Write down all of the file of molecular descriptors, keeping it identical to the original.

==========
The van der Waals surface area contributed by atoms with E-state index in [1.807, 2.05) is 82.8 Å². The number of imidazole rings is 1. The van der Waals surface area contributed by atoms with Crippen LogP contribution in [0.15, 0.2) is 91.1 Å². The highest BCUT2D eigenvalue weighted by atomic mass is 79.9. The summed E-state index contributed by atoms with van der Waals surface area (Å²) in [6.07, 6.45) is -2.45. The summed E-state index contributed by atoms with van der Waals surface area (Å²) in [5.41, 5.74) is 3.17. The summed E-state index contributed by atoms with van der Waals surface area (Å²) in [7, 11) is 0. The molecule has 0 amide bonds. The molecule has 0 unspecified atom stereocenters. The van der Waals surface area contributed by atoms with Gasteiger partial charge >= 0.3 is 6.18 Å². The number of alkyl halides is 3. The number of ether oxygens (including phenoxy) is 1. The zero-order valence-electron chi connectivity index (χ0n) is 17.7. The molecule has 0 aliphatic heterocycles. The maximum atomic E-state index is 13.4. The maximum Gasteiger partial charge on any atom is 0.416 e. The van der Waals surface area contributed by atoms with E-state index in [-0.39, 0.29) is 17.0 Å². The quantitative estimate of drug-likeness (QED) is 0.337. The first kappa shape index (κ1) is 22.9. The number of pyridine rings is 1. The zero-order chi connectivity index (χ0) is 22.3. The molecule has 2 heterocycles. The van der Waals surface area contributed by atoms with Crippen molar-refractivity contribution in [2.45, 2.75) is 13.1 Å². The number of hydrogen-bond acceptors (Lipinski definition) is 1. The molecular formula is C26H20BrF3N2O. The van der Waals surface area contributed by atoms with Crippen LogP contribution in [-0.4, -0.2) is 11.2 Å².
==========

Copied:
The van der Waals surface area contributed by atoms with E-state index in [1.807, 2.05) is 82.8 Å². The number of imidazole rings is 1. The van der Waals surface area contributed by atoms with Crippen LogP contribution in [0.15, 0.2) is 91.1 Å². The highest BCUT2D eigenvalue weighted by atomic mass is 79.9. The summed E-state index contributed by atoms with van der Waals surface area (Å²) in [6.07, 6.45) is -2.45. The summed E-state index contributed by atoms with van der Waals surface area (Å²) in [5.41, 5.74) is 3.17. The summed E-state index contributed by atoms with van der Waals surface area (Å²) in [7, 11) is 0. The molecule has 0 amide bonds. The molecule has 0 unspecified atom stereocenters. The van der Waals surface area contributed by atoms with Gasteiger partial charge >= 0.3 is 6.18 Å². The number of alkyl halides is 3. The number of ether oxygens (including phenoxy) is 1. The zero-order valence-electron chi connectivity index (χ0n) is 17.7. The molecule has 0 aliphatic heterocycles. The maximum atomic E-state index is 13.4. The maximum Gasteiger partial charge on any atom is 0.416 e. The van der Waals surface area contributed by atoms with E-state index in [-0.39, 0.29) is 17.0 Å². The quantitative estimate of drug-likeness (QED) is 0.337. The first kappa shape index (κ1) is 22.9. The number of pyridine rings is 1. The zero-order chi connectivity index (χ0) is 22.3. The molecule has 2 heterocycles. The van der Waals surface area contributed by atoms with Crippen molar-refractivity contribution in [2.45, 2.75) is 13.1 Å². The number of hydrogen-bond acceptors (Lipinski definition) is 1. The molecular formula is C26H20BrF3N2O. The van der Waals surface area contributed by atoms with Crippen LogP contribution in [-0.4, -0.2) is 11.2 Å².